I agree bravo great idea and letter.I too feel like I am not taken seriously since diagnosed with anxiety disorder and that everything I get is blamed on the anxiety.


Mrs that is so great and cool! still seeing the doctor who delivered you wow
I have changed doctors so many times in my life its crazy

 
Old 08-29-2005, 10:09 PM   #6
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Re: Letter to Dr

Hi Cheers44,

It is a very nice and thorough letter that you have written to your dr. Maybe you do have a wonderful, understanding dr. The only thing that may work against you, is the length. Most drs. only read short, 1 - 2 pg. handwritten, well spaced letters or ?s. I do not know if any of my docs would read something like that, because they are all so busy.

Do not take offence at the above and later statements. I only mean well. It is very theraputic to write such a letter. That will probably help you too. I wish you well.

Take care. Wannabe

 
Old 08-29-2005, 11:45 PM   #7
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Re: Letter to Dr

Yes I agree with ToBeFreeToRoam, most doctors are very busy. Extremely busy. When they are not looking at charts they are on their computers, or looking through the drug hand book, or figuring out dosage calculations for prescriptions.They see patients usually all day long, make orders,spend time with their patients talking,then transcribing and completing their charts. Who knows maybe they even make rounds to the hospital on shifts. When they go home, its time to forget about the day. I have to say...I do know about a doctors schedule. (No, I am not a doctor.) but these people can only do so much or they can burn out just like you and I. As much as I understand about doctors schedules, I know that doctors are people just like you and me. They have good and bad days, and some days they are just plain warn out and sometimes frustrated with some patients.They are not miracle workers ...they are doing the best they can at their job as ethically and sound as they can and also for legal purposes.They get sued a lot too. As much as I understand about what I am talking about...I also think that the medical field is lacking in areas, such as the whole area surrounding "anxiety." I understand anxiety and I suffer from it terribly. I also had a heart situation a few years ago and a team of specialists were half in agreement and half not in agreement that I was suffering from viral paricarditis. By the way, the blood tests showed I had a viral thing going on. I had all the symtoms of Paricarditis. You cannot see paricarditis on a ultrasound, or xray because there is nothing to see. So how do you know? You go by symptoms. I was diagnosed with it and treated, but like I said half of the team was skeptical. I felt like I was dying, and it went on for 3 months. Ever since then--I have anxiety that just goes on and on. And, its hard for me to love the medical field and be mad at it at the same time. But I do.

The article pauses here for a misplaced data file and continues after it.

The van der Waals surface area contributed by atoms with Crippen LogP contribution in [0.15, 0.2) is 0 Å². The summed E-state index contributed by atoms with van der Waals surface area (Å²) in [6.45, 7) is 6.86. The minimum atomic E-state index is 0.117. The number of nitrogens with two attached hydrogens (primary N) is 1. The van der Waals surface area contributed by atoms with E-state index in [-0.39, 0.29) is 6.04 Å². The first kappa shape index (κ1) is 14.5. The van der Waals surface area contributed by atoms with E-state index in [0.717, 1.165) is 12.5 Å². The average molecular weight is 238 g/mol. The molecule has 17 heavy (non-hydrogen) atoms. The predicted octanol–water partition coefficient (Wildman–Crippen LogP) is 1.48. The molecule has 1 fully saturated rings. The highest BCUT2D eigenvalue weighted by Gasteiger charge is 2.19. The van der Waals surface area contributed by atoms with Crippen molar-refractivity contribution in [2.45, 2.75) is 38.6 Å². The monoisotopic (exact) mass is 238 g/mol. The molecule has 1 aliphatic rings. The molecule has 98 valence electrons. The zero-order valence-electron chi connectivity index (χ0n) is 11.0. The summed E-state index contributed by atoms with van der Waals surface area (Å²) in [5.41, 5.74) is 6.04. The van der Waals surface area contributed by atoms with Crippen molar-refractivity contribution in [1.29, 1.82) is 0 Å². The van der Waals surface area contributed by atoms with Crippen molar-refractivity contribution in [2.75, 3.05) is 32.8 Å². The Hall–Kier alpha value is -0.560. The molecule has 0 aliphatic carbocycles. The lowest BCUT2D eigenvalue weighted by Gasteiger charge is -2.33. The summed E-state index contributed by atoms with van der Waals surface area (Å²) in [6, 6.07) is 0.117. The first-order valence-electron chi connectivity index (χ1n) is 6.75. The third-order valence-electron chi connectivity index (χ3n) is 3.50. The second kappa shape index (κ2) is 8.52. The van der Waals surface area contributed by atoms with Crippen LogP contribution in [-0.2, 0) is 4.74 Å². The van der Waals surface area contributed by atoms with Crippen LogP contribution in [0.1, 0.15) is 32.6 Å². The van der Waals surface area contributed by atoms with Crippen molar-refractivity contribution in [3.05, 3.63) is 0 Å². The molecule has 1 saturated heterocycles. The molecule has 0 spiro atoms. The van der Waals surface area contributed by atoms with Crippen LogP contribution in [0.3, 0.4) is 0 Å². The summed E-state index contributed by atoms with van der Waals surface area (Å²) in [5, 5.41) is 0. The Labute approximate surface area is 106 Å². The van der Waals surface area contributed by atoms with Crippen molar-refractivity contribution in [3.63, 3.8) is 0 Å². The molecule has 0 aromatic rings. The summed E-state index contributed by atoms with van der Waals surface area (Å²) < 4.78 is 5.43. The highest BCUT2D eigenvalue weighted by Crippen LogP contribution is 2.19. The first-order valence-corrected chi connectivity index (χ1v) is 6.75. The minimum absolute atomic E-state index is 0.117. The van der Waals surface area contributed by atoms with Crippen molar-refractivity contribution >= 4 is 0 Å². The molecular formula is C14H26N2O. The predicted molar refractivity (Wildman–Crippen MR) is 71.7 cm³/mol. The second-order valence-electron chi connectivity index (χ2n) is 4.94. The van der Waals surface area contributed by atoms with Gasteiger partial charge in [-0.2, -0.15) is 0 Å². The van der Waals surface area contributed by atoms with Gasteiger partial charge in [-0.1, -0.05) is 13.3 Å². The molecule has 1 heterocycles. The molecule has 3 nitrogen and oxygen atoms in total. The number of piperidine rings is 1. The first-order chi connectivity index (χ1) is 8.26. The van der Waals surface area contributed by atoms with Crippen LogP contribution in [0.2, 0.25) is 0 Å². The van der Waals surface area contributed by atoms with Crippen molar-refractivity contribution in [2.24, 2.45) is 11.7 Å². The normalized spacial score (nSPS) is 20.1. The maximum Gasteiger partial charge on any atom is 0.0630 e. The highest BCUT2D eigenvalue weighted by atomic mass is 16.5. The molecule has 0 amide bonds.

Your letter is good for therapeutic reasons, and I bet it felt good to share a peice of your mind.
Good luck, let me know how things are going for you. I wish you absolutely only the best, and the best of health and happiness.
WF

 
Old 08-29-2005, 11:51 PM   #8
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Re: Letter to Dr

I agree fully with all the coments and writing a letter is a great idea i to allways forget what i want to say also. I also worry thati am being a pain in the neck everytime i go there to visit but i think my GP is pretty understanding of it all . I think i to may write a letter to my Doc .....

 
Old 08-30-2005, 12:45 AM   #9
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Re: Letter to Dr